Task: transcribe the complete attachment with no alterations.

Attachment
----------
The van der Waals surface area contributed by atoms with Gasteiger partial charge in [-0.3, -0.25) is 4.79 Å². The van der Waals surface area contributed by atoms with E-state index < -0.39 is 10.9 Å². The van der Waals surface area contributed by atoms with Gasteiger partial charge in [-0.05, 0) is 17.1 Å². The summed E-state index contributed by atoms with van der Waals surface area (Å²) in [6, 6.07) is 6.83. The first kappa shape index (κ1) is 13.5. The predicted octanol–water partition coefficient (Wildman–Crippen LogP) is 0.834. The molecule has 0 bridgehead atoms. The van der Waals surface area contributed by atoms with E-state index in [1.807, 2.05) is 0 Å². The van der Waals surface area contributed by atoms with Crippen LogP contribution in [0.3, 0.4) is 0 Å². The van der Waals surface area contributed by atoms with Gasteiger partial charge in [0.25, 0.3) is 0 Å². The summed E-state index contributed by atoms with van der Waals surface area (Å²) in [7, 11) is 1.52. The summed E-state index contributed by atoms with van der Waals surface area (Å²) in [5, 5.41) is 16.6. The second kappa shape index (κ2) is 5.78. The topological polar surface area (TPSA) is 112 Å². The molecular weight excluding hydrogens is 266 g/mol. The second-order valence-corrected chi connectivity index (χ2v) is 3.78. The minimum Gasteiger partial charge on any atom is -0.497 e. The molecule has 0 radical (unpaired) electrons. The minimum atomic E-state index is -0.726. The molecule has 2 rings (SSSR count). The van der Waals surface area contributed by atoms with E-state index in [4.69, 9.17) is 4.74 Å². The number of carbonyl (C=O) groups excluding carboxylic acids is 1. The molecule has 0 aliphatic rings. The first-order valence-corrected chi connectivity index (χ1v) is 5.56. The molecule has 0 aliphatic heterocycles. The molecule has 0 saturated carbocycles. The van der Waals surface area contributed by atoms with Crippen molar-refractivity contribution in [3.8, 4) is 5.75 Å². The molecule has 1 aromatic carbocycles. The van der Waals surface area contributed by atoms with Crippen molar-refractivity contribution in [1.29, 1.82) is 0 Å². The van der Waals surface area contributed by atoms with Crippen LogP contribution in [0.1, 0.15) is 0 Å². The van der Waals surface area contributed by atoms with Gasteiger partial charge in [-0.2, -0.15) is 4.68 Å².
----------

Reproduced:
The van der Waals surface area contributed by atoms with Gasteiger partial charge in [-0.3, -0.25) is 4.79 Å². The van der Waals surface area contributed by atoms with E-state index < -0.39 is 10.9 Å². The van der Waals surface area contributed by atoms with Gasteiger partial charge in [-0.05, 0) is 17.1 Å². The summed E-state index contributed by atoms with van der Waals surface area (Å²) in [6, 6.07) is 6.83. The first kappa shape index (κ1) is 13.5. The predicted octanol–water partition coefficient (Wildman–Crippen LogP) is 0.834. The molecule has 0 bridgehead atoms. The van der Waals surface area contributed by atoms with E-state index in [1.807, 2.05) is 0 Å². The van der Waals surface area contributed by atoms with Crippen LogP contribution in [0.3, 0.4) is 0 Å². The van der Waals surface area contributed by atoms with Gasteiger partial charge in [0.25, 0.3) is 0 Å². The summed E-state index contributed by atoms with van der Waals surface area (Å²) in [7, 11) is 1.52. The summed E-state index contributed by atoms with van der Waals surface area (Å²) in [5, 5.41) is 16.6. The second kappa shape index (κ2) is 5.78. The topological polar surface area (TPSA) is 112 Å². The molecular weight excluding hydrogens is 266 g/mol. The second-order valence-corrected chi connectivity index (χ2v) is 3.78. The minimum Gasteiger partial charge on any atom is -0.497 e. The molecule has 0 radical (unpaired) electrons. The minimum atomic E-state index is -0.726. The molecule has 2 rings (SSSR count). The van der Waals surface area contributed by atoms with E-state index in [4.69, 9.17) is 4.74 Å². The number of carbonyl (C=O) groups excluding carboxylic acids is 1. The molecule has 0 aliphatic rings. The first-order valence-corrected chi connectivity index (χ1v) is 5.56. The molecule has 0 aliphatic heterocycles. The molecule has 0 saturated carbocycles. The van der Waals surface area contributed by atoms with Crippen molar-refractivity contribution in [3.8, 4) is 5.75 Å². The molecule has 1 aromatic carbocycles. The van der Waals surface area contributed by atoms with Crippen molar-refractivity contribution in [1.29, 1.82) is 0 Å². The van der Waals surface area contributed by atoms with Crippen LogP contribution in [0.1, 0.15) is 0 Å². The van der Waals surface area contributed by atoms with Gasteiger partial charge in [-0.2, -0.15) is 4.68 Å².